• According to State officials, midlevel gaps have grown in recent years because most of the new positions created under Diplomacy 3.0 were midlevel positions and State only hires entry-level Foreign Service employees. In prior reports, we found that midlevel experience gaps compromise diplomatic readiness, and State officials confirmed that these gaps continue to impact overseas operations.
  • The State Department’s Five Year Workforce Plan does not include a specific strategy to guide efforts to address midlevel gaps.

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Details, Details

  • GAO found that 28 percent of overseas Foreign Service positions were either vacant or filled by upstretch candidates—officers serving in positions above their grade—as of October 2011, a percentage that has not changed since 2008.
  • Midlevel positions represent the largest share of these gaps. According to State officials, the gaps have not diminished because State increased the total number of overseas positions in response to increased needs and emerging priorities.
  • Among generalists, the consular section has the largest gaps, in terms of the total number of positions that are vacant or filled with upstretch assignments, because it is the largest generalist section. According to our analysis, about 170 consular positions were vacant as of October 31, 2011, and about 250 consular positions were filled with upstretch assignments.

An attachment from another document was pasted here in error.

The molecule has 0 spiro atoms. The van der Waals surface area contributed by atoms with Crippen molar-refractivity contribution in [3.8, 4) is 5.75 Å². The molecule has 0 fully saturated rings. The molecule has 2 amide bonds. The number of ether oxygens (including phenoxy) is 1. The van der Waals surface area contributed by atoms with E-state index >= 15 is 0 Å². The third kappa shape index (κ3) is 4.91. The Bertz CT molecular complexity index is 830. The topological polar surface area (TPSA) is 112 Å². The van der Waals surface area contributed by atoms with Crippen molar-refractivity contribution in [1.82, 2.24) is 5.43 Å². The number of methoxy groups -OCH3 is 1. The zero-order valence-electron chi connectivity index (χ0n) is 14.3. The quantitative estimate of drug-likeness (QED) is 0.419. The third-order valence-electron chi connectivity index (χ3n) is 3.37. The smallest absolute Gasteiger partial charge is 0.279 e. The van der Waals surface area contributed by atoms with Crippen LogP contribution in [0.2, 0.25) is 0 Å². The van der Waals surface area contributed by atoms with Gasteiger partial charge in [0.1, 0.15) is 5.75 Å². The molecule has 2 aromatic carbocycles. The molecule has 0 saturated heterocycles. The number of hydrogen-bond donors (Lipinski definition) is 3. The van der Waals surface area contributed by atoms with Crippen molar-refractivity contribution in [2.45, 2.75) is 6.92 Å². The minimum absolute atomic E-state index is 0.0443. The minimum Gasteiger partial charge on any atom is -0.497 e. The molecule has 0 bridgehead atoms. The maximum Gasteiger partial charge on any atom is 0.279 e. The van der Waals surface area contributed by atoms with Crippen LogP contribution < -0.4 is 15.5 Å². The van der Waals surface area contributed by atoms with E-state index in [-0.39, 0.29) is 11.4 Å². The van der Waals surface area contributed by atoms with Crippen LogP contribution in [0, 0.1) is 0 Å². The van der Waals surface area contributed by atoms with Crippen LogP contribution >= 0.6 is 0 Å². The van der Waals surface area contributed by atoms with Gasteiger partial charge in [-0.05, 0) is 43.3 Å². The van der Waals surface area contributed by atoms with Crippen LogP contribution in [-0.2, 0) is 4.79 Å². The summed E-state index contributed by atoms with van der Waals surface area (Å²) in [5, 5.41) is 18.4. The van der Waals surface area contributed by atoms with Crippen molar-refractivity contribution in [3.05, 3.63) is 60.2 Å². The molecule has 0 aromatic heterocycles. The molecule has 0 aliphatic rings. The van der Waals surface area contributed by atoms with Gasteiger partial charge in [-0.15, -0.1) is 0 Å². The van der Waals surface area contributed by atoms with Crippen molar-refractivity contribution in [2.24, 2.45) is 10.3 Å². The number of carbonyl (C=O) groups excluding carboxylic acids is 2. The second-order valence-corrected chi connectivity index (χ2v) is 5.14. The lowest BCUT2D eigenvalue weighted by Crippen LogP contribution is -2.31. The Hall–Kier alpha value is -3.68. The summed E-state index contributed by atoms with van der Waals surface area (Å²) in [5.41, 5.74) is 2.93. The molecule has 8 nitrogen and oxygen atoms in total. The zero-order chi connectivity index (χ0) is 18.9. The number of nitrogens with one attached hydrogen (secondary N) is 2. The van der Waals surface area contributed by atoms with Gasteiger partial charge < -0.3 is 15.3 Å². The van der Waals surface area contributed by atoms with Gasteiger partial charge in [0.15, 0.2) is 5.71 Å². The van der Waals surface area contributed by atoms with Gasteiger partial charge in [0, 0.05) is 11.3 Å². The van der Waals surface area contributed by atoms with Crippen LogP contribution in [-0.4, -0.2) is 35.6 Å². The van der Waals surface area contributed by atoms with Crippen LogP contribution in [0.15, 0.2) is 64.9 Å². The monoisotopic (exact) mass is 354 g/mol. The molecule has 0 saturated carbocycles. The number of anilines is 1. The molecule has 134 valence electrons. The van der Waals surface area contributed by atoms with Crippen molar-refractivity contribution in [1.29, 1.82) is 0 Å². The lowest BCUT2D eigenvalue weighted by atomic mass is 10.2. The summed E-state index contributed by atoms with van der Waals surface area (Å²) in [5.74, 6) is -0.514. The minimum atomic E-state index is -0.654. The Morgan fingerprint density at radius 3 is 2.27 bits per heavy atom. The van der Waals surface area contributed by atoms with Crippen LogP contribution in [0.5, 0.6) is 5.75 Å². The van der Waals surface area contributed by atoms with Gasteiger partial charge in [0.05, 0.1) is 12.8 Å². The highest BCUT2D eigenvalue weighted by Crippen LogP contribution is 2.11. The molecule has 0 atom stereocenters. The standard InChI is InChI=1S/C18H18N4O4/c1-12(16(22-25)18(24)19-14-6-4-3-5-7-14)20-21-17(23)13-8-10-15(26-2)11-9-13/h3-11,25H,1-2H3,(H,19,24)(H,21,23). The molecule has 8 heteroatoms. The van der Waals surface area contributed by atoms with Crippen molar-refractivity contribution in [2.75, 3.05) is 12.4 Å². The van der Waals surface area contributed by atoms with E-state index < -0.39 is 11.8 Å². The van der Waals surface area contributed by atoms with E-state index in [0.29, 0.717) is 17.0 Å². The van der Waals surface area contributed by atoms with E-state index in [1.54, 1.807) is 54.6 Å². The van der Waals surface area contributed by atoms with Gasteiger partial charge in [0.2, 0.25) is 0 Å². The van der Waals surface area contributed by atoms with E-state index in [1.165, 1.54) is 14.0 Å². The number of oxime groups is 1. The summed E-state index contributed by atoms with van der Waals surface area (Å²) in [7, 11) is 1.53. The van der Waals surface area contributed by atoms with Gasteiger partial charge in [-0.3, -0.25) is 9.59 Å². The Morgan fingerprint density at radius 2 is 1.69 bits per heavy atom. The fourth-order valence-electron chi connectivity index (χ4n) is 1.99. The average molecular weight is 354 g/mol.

• [T]he Public Diplomacy section has a relatively high upstretch rate, with nearly one-quarter of all Public Diplomacy positions filled with upstretch assignments. State officials noted that gaps within the Public Diplomacy section, particularly at the midlevels, have persisted since the late 1990s, when the U.S. Information Agency—which had responsibility for public diplomacy—was integrated into State.

Hiring Initiatives

  • State implemented the “Diplomatic Readiness Initiative,” which resulted in hiring over 1,000 new employees above attrition from 2002 to 2004. However, as we previously reported, most of this increase was absorbed by the demand for personnel in Afghanistan and Iraq.
  • In 2009, State began another hiring effort called Diplomacy 3.0 to increase its Foreign Service workforce by 25 percent by 2013. However, due to emerging budgetary constraints, State now anticipates this goal will not be met until 2023.

Hiring Projections

  • State increased the size of the Foreign Service by about 17 percent in fiscal years 2009 and 2010, but overseas experience gaps—the percentage of positions that are vacant or filled with upstretch assignments—have not declined since 2008 because State increased the total number of overseas positions in response to increased needs and emerging diplomatic priorities. These gaps are largest at the midlevels and in hardship posts.
  • [D]ue to budget constraints, hiring has slowed significantly, and State only added 38 new Foreign Service positions above attrition in fiscal year 2011. In that year, it also modified its hiring projections to reflect a downward revision of future budget estimates for fiscal year 2012 and beyond. State now projects it will add 150 new Foreign Service positions above attrition in fiscal year 2012 and 82 new Foreign Service positions above attrition in each of the following 6 years.

Mind the Gaps – Location, Location

  • [P]ositions in posts of greatest hardship are 44 percent more likely to be vacant than positions at posts with low or no hardship differentials.
  • Additionally, when positions are filled, posts of greatest hardship are 81 percent more likely to use an upstretch candidate than posts with low or no hardship differentials (“upstretch” assignments—assignments in which the position’s grade is at least one grade higher than that of the officer assigned to it).